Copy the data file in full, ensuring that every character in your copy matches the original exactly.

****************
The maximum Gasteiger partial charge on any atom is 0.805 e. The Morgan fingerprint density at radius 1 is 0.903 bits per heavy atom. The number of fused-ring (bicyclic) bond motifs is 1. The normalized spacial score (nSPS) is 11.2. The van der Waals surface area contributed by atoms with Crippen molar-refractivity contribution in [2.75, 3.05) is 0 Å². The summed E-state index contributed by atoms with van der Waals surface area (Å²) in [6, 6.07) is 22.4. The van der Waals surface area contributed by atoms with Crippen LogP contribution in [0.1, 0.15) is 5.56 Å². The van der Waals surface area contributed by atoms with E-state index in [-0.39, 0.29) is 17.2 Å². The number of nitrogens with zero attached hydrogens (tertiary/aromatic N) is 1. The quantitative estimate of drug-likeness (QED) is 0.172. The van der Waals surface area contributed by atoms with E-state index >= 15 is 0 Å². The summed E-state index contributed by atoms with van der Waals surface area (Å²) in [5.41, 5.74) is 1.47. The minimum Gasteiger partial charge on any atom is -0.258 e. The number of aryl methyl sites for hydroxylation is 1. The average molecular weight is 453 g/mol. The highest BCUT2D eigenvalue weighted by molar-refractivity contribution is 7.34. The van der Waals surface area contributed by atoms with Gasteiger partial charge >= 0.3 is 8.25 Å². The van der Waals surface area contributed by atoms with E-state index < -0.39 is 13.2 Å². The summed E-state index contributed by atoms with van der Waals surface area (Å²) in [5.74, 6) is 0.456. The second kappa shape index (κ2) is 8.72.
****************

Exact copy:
The maximum Gasteiger partial charge on any atom is 0.805 e. The Morgan fingerprint density at radius 1 is 0.903 bits per heavy atom. The number of fused-ring (bicyclic) bond motifs is 1. The normalized spacial score (nSPS) is 11.2. The van der Waals surface area contributed by atoms with Crippen molar-refractivity contribution in [2.75, 3.05) is 0 Å². The summed E-state index contributed by atoms with van der Waals surface area (Å²) in [6, 6.07) is 22.4. The van der Waals surface area contributed by atoms with Crippen LogP contribution in [0.1, 0.15) is 5.56 Å². The van der Waals surface area contributed by atoms with E-state index in [-0.39, 0.29) is 17.2 Å². The number of nitrogens with zero attached hydrogens (tertiary/aromatic N) is 1. The quantitative estimate of drug-likeness (QED) is 0.172. The van der Waals surface area contributed by atoms with E-state index >= 15 is 0 Å². The summed E-state index contributed by atoms with van der Waals surface area (Å²) in [5.41, 5.74) is 1.47. The minimum Gasteiger partial charge on any atom is -0.258 e. The number of aryl methyl sites for hydroxylation is 1. The average molecular weight is 453 g/mol. The highest BCUT2D eigenvalue weighted by molar-refractivity contribution is 7.34. The van der Waals surface area contributed by atoms with Gasteiger partial charge >= 0.3 is 8.25 Å². The van der Waals surface area contributed by atoms with E-state index < -0.39 is 13.2 Å². The summed E-state index contributed by atoms with van der Waals surface area (Å²) in [5.74, 6) is 0.456. The second kappa shape index (κ2) is 8.72.